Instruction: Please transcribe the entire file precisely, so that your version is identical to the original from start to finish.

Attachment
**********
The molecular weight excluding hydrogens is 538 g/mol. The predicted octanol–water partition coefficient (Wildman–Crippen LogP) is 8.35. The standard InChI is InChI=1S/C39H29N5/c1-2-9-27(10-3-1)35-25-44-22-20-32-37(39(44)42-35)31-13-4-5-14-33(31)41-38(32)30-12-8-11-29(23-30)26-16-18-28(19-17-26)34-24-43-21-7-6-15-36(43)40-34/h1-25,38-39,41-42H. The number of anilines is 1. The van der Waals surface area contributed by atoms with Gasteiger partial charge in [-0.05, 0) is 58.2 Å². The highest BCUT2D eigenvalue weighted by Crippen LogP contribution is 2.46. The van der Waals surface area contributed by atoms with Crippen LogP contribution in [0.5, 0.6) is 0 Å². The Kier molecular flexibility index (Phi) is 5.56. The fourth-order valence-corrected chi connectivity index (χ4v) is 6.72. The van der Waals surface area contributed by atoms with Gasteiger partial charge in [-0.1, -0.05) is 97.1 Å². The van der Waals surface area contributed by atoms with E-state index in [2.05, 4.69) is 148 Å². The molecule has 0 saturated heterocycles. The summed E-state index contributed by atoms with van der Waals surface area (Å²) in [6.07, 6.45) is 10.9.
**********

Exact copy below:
The molecular weight excluding hydrogens is 538 g/mol. The predicted octanol–water partition coefficient (Wildman–Crippen LogP) is 8.35. The standard InChI is InChI=1S/C39H29N5/c1-2-9-27(10-3-1)35-25-44-22-20-32-37(39(44)42-35)31-13-4-5-14-33(31)41-38(32)30-12-8-11-29(23-30)26-16-18-28(19-17-26)34-24-43-21-7-6-15-36(43)40-34/h1-25,38-39,41-42H. The number of anilines is 1. The van der Waals surface area contributed by atoms with Gasteiger partial charge in [-0.05, 0) is 58.2 Å². The highest BCUT2D eigenvalue weighted by Crippen LogP contribution is 2.46. The van der Waals surface area contributed by atoms with Crippen LogP contribution in [0.5, 0.6) is 0 Å². The Kier molecular flexibility index (Phi) is 5.56. The fourth-order valence-corrected chi connectivity index (χ4v) is 6.72. The van der Waals surface area contributed by atoms with Gasteiger partial charge in [-0.1, -0.05) is 97.1 Å². The van der Waals surface area contributed by atoms with E-state index in [2.05, 4.69) is 148 Å². The molecule has 0 saturated heterocycles. The summed E-state index contributed by atoms with van der Waals surface area (Å²) in [6.07, 6.45) is 10.9.